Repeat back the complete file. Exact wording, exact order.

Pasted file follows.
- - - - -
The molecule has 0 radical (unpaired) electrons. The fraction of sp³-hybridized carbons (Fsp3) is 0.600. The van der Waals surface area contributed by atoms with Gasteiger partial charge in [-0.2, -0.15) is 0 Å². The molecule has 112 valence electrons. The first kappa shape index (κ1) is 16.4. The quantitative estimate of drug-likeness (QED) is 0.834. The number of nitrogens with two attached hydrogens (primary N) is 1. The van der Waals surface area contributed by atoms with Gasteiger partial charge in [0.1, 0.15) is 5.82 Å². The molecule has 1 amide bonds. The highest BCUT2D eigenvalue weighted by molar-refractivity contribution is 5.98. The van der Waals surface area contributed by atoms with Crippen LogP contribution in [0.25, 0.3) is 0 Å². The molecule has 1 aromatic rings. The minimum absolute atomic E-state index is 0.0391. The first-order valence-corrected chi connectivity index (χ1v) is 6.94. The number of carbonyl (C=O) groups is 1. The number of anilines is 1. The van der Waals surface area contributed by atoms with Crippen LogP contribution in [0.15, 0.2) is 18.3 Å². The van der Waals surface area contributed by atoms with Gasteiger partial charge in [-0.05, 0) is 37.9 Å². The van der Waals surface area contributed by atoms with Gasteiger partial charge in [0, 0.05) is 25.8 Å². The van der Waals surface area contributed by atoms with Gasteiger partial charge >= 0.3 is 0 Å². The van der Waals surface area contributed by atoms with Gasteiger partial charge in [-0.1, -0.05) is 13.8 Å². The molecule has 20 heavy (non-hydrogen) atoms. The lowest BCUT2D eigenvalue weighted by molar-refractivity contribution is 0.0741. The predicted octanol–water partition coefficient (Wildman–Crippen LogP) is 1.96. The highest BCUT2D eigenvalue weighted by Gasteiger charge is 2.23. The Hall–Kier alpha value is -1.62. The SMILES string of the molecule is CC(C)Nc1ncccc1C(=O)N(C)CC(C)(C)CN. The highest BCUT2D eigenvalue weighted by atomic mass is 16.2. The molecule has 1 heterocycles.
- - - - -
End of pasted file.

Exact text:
The molecule has 0 radical (unpaired) electrons. The fraction of sp³-hybridized carbons (Fsp3) is 0.600. The van der Waals surface area contributed by atoms with Gasteiger partial charge in [-0.2, -0.15) is 0 Å². The molecule has 112 valence electrons. The first kappa shape index (κ1) is 16.4. The quantitative estimate of drug-likeness (QED) is 0.834. The number of nitrogens with two attached hydrogens (primary N) is 1. The van der Waals surface area contributed by atoms with Gasteiger partial charge in [0.1, 0.15) is 5.82 Å². The molecule has 1 amide bonds. The highest BCUT2D eigenvalue weighted by molar-refractivity contribution is 5.98. The van der Waals surface area contributed by atoms with Crippen LogP contribution in [0.25, 0.3) is 0 Å². The molecule has 1 aromatic rings. The minimum absolute atomic E-state index is 0.0391. The first-order valence-corrected chi connectivity index (χ1v) is 6.94. The number of carbonyl (C=O) groups is 1. The number of anilines is 1. The van der Waals surface area contributed by atoms with Crippen LogP contribution in [0.15, 0.2) is 18.3 Å². The van der Waals surface area contributed by atoms with Gasteiger partial charge in [-0.05, 0) is 37.9 Å². The van der Waals surface area contributed by atoms with Gasteiger partial charge in [0, 0.05) is 25.8 Å². The van der Waals surface area contributed by atoms with Gasteiger partial charge >= 0.3 is 0 Å². The van der Waals surface area contributed by atoms with Gasteiger partial charge in [-0.1, -0.05) is 13.8 Å². The molecule has 20 heavy (non-hydrogen) atoms. The lowest BCUT2D eigenvalue weighted by molar-refractivity contribution is 0.0741. The predicted octanol–water partition coefficient (Wildman–Crippen LogP) is 1.96. The highest BCUT2D eigenvalue weighted by Gasteiger charge is 2.23. The Hall–Kier alpha value is -1.62. The SMILES string of the molecule is CC(C)Nc1ncccc1C(=O)N(C)CC(C)(C)CN. The highest BCUT2D eigenvalue weighted by atomic mass is 16.2. The molecule has 1 heterocycles.